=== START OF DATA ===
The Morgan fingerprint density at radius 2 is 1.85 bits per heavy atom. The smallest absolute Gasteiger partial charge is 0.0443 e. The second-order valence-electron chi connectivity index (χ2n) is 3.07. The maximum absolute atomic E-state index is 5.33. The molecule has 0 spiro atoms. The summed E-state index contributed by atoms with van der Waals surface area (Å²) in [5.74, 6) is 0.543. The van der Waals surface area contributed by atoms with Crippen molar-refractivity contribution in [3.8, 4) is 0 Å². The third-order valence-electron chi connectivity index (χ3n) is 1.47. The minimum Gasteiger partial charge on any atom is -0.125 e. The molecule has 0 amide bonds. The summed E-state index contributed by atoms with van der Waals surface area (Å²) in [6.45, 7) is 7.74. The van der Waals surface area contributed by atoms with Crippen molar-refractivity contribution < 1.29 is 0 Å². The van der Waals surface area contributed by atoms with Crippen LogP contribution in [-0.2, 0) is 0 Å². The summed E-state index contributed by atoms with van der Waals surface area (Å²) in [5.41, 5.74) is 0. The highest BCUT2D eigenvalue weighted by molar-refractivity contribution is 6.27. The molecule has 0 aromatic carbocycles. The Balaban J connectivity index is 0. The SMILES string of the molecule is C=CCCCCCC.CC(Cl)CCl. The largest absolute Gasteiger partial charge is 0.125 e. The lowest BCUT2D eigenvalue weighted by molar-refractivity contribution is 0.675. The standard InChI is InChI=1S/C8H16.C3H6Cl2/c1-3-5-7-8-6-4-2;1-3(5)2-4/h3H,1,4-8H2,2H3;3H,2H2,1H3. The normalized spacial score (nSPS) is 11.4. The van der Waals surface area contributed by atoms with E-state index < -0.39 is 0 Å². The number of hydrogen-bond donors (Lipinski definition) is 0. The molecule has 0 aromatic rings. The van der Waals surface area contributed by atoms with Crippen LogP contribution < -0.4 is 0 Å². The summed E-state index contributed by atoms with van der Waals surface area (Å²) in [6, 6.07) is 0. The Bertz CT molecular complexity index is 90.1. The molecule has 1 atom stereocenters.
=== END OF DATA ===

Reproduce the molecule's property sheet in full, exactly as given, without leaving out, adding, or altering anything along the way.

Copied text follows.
The Morgan fingerprint density at radius 2 is 1.85 bits per heavy atom. The smallest absolute Gasteiger partial charge is 0.0443 e. The second-order valence-electron chi connectivity index (χ2n) is 3.07. The maximum absolute atomic E-state index is 5.33. The molecule has 0 spiro atoms. The summed E-state index contributed by atoms with van der Waals surface area (Å²) in [5.74, 6) is 0.543. The van der Waals surface area contributed by atoms with Crippen molar-refractivity contribution in [3.8, 4) is 0 Å². The third-order valence-electron chi connectivity index (χ3n) is 1.47. The minimum Gasteiger partial charge on any atom is -0.125 e. The molecule has 0 amide bonds. The summed E-state index contributed by atoms with van der Waals surface area (Å²) in [6.45, 7) is 7.74. The van der Waals surface area contributed by atoms with Crippen molar-refractivity contribution < 1.29 is 0 Å². The van der Waals surface area contributed by atoms with Crippen LogP contribution in [-0.2, 0) is 0 Å². The summed E-state index contributed by atoms with van der Waals surface area (Å²) in [5.41, 5.74) is 0. The highest BCUT2D eigenvalue weighted by molar-refractivity contribution is 6.27. The molecule has 0 aromatic carbocycles. The Balaban J connectivity index is 0. The SMILES string of the molecule is C=CCCCCCC.CC(Cl)CCl. The largest absolute Gasteiger partial charge is 0.125 e. The lowest BCUT2D eigenvalue weighted by molar-refractivity contribution is 0.675. The standard InChI is InChI=1S/C8H16.C3H6Cl2/c1-3-5-7-8-6-4-2;1-3(5)2-4/h3H,1,4-8H2,2H3;3H,2H2,1H3. The normalized spacial score (nSPS) is 11.4. The van der Waals surface area contributed by atoms with E-state index < -0.39 is 0 Å². The number of hydrogen-bond donors (Lipinski definition) is 0. The molecule has 0 aromatic rings. The van der Waals surface area contributed by atoms with Crippen LogP contribution < -0.4 is 0 Å². The summed E-state index contributed by atoms with van der Waals surface area (Å²) in [6, 6.07) is 0. The Bertz CT molecular complexity index is 90.1. The molecule has 1 atom stereocenters.